Rowing’s Mr. Fix It
Mark Welsh has pretty much seen it all in the sport of rowing.
The 43-year-old Thorold resident is in his 13th year as head coach and club manager of the St. Catharines Rowing Club and has been involved in the sport either coaching or participating for over two decades.
Over the course of the last several years, part of Welsh’s duties have morphed into a Mr. Fix It for the Canadian Secondary Schools Rowing Association Regatta.
“When I started this job, it just what was needed and I learned by doing and by asking a lot of older guys who were here before how do to it,” he said.
“Necessity has been my greatest teacher.”
The St. Catharines Rowing Club’s bay on Henley Island has everything Welsh needs to repair pretty much anything that comes his way.
There are air lines to work with pneumatic tools, an arc welder, band saws, table saws, sanders, hand tools, drills and tape measures.
“We are very, very lucky over the years that we have been able to develop this workshop to do just about anything,” he said.
Welsh is happy to help out any rower or crew with any issue, big or small.
“Whatever they need. If there is a problem with boats or oars, I’m here to help out,” he said. “I help out as best as I can. If someone is having trouble and having an equipment issue, they usually send them over to me to try and help them out.”
Welsh said it’s vital all participants are on as level a playing field as possible.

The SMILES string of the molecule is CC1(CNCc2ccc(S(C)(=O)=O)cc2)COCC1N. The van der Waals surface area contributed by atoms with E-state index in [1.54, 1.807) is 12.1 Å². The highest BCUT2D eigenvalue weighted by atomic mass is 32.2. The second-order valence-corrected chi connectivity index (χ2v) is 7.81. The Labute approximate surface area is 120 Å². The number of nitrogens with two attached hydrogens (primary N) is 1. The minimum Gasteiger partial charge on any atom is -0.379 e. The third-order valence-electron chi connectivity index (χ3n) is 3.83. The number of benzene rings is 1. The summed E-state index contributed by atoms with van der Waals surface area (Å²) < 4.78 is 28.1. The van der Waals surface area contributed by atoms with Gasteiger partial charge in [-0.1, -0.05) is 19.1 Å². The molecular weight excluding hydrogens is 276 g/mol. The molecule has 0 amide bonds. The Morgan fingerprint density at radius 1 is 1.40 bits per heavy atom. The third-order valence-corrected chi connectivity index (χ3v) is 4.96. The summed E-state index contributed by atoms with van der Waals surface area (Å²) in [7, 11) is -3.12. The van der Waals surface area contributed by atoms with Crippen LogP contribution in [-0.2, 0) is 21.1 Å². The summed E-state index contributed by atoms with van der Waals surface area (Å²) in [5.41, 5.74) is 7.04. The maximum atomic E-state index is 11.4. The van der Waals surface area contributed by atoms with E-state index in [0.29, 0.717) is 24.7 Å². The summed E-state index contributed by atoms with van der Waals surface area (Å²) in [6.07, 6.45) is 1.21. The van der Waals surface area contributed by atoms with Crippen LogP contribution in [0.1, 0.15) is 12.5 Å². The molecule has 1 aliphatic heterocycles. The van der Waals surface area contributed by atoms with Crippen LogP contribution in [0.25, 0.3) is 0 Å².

“I do the best I can to help everybody and keep the kids rowing and give them every opportunity figure it out there who is faster,” he said. “We definitely don’t want for someone to not race or struggle to race because of equipment.”
Welsh said most of the issues are pretty repetitive, but once in a while he will get faced with something he’s never seen before. He remembered seeing a coach’s boat being towed in the water upside down with the engine sticking straight up in the air.
“It’s the same thing year after year, but there have been times when I’ve sat back and had to puzzle through it,” he said. “When I first started, there were all sorts of things I’ve never seen that before.”
Welsh gets a great deal of satisfaction from his position.
“It’s great. It’s just fantastic because people are so grateful,” he said. “I have heard a lot of people say they work in thankless jobs. I don’t. People are very thankful for whatever I can do for them.”
Welsh loves seeing familiar faces year after year. He calls them lifers.
“They come from all over North American and here in St. Catharines, too. Fabulous people. That’s what makes this sport, the volunteers. They make this regatta run so smoothly. It’s hard and they make it look easy. It’s not about me fixing boats. I’m just doing my job.”
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